I’ve embedded the video of his speech (he begins at the nine minute mark) at the bottom of this post. The written transcript isn’t available yet as I’m writing, but I’ll add it later today.
He talks a lot at the beginning about the importance of story-telling and what he says meshes very well with Chimamanda Ngozi Adichie’s popular TED Talk, “The Danger Of A Single Story.” Many teachers use it in the classroom now, and I think portions of the President’s speech would be an excellent addition to those lessons.
You can find more info on that idea in two previous posts:
Watch The Debates lets you view all the Presidential debates since 1960, including clips categorized by subject. You can then indicate your thoughts about what is being said, and compare your reactions to others.
It’s unclear to me how quickly they will upload this year’s debates. Even if it takes awhile, though, it’s a very useful site for classes.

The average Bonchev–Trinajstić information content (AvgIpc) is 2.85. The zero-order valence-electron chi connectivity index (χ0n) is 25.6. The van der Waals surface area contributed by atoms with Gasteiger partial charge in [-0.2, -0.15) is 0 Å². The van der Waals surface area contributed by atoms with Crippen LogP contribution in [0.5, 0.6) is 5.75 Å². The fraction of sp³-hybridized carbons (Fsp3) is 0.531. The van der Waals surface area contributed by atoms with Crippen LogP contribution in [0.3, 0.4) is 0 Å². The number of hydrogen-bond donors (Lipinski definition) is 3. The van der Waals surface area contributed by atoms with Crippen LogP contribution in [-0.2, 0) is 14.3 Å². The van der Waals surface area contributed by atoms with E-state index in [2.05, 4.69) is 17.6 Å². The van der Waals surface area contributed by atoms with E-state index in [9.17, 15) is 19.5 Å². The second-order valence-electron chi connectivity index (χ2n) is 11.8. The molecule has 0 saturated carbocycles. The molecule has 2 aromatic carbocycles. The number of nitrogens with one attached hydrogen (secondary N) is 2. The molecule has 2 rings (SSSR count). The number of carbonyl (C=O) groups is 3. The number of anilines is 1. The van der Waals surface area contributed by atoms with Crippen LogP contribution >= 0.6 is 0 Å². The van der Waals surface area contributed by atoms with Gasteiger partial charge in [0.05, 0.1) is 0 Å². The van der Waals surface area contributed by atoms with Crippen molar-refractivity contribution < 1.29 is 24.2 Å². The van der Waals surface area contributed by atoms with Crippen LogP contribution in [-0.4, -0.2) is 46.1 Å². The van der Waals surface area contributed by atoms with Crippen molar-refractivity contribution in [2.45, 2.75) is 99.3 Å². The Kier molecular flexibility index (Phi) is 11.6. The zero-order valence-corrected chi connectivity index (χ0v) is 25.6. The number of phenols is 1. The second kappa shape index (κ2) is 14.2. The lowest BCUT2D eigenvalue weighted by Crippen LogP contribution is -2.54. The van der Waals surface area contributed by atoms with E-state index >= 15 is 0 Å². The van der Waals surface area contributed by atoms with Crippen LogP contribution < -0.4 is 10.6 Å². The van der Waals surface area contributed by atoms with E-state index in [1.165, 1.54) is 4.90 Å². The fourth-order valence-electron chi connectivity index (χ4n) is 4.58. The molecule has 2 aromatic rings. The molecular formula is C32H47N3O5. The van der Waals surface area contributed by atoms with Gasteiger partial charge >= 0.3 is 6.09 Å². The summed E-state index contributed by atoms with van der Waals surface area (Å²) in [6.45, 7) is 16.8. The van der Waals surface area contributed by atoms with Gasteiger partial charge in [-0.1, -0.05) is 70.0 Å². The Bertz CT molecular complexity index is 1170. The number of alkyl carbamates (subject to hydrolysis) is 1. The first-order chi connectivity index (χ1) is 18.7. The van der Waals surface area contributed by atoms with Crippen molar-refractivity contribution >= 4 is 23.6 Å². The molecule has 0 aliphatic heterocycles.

Mary projected a photo from our U.S. History book of Christopher Columbus that she had used in the typical PWIM process and then drew “quadrants” where students worked in pairs to expand the image to what they might imagine would be there if the picture was bigger. Student then applied the usual PWIM process to those new additions by identifying words and writing sentences about them.
Here’s the image (in retrospect, it probably would have been better to tape white paper on the text surrounding the picture so that students drawings were more clear. But, as Mary said, it was, nevertheless, “crazy and fun.”